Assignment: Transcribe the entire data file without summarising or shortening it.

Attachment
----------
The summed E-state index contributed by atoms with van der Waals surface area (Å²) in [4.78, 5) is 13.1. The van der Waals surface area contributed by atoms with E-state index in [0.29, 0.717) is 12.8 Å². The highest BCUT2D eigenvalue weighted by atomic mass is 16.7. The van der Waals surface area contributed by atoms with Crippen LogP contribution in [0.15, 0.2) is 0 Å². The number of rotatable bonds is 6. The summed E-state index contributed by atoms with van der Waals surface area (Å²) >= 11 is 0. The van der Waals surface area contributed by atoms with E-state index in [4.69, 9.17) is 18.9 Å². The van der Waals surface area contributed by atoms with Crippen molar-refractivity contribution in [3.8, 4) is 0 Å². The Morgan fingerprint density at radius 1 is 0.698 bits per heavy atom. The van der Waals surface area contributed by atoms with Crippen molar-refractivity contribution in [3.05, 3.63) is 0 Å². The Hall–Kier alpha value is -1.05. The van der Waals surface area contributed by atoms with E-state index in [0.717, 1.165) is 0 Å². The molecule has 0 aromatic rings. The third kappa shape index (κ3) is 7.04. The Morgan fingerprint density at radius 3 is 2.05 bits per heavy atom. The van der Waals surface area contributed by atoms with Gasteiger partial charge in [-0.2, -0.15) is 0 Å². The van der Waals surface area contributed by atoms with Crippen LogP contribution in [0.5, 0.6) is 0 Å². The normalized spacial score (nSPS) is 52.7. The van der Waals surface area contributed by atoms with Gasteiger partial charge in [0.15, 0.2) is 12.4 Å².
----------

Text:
The summed E-state index contributed by atoms with van der Waals surface area (Å²) in [4.78, 5) is 13.1. The van der Waals surface area contributed by atoms with E-state index in [0.29, 0.717) is 12.8 Å². The highest BCUT2D eigenvalue weighted by atomic mass is 16.7. The van der Waals surface area contributed by atoms with Crippen LogP contribution in [0.15, 0.2) is 0 Å². The number of rotatable bonds is 6. The summed E-state index contributed by atoms with van der Waals surface area (Å²) >= 11 is 0. The van der Waals surface area contributed by atoms with E-state index in [4.69, 9.17) is 18.9 Å². The van der Waals surface area contributed by atoms with Crippen molar-refractivity contribution in [3.8, 4) is 0 Å². The Morgan fingerprint density at radius 1 is 0.698 bits per heavy atom. The van der Waals surface area contributed by atoms with Crippen molar-refractivity contribution in [3.05, 3.63) is 0 Å². The Hall–Kier alpha value is -1.05. The van der Waals surface area contributed by atoms with E-state index in [0.717, 1.165) is 0 Å². The molecule has 0 aromatic rings. The third kappa shape index (κ3) is 7.04. The Morgan fingerprint density at radius 3 is 2.05 bits per heavy atom. The van der Waals surface area contributed by atoms with Gasteiger partial charge in [-0.2, -0.15) is 0 Å². The van der Waals surface area contributed by atoms with Crippen LogP contribution in [0.5, 0.6) is 0 Å². The normalized spacial score (nSPS) is 52.7. The van der Waals surface area contributed by atoms with Gasteiger partial charge in [0.15, 0.2) is 12.4 Å².